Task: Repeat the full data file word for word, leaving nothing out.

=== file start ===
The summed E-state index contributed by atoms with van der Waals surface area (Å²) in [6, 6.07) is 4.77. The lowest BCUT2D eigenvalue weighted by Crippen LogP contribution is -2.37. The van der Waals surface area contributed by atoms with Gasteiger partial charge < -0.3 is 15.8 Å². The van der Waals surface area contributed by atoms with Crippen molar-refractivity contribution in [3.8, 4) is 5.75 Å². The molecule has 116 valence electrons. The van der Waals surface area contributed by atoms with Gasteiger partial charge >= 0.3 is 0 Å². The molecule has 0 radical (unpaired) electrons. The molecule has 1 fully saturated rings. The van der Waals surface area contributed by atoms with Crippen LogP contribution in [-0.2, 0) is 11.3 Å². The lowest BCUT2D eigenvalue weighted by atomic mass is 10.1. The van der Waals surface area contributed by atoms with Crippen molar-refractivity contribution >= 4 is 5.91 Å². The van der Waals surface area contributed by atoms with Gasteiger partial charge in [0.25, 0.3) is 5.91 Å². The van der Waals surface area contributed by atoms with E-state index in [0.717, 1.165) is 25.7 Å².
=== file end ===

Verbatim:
The summed E-state index contributed by atoms with van der Waals surface area (Å²) in [6, 6.07) is 4.77. The lowest BCUT2D eigenvalue weighted by Crippen LogP contribution is -2.37. The van der Waals surface area contributed by atoms with Gasteiger partial charge < -0.3 is 15.8 Å². The van der Waals surface area contributed by atoms with Crippen molar-refractivity contribution in [3.8, 4) is 5.75 Å². The molecule has 116 valence electrons. The van der Waals surface area contributed by atoms with Gasteiger partial charge >= 0.3 is 0 Å². The molecule has 0 radical (unpaired) electrons. The molecule has 1 fully saturated rings. The van der Waals surface area contributed by atoms with Crippen LogP contribution in [-0.2, 0) is 11.3 Å². The lowest BCUT2D eigenvalue weighted by atomic mass is 10.1. The van der Waals surface area contributed by atoms with Crippen molar-refractivity contribution >= 4 is 5.91 Å². The van der Waals surface area contributed by atoms with Gasteiger partial charge in [0.25, 0.3) is 5.91 Å². The van der Waals surface area contributed by atoms with E-state index in [0.717, 1.165) is 25.7 Å².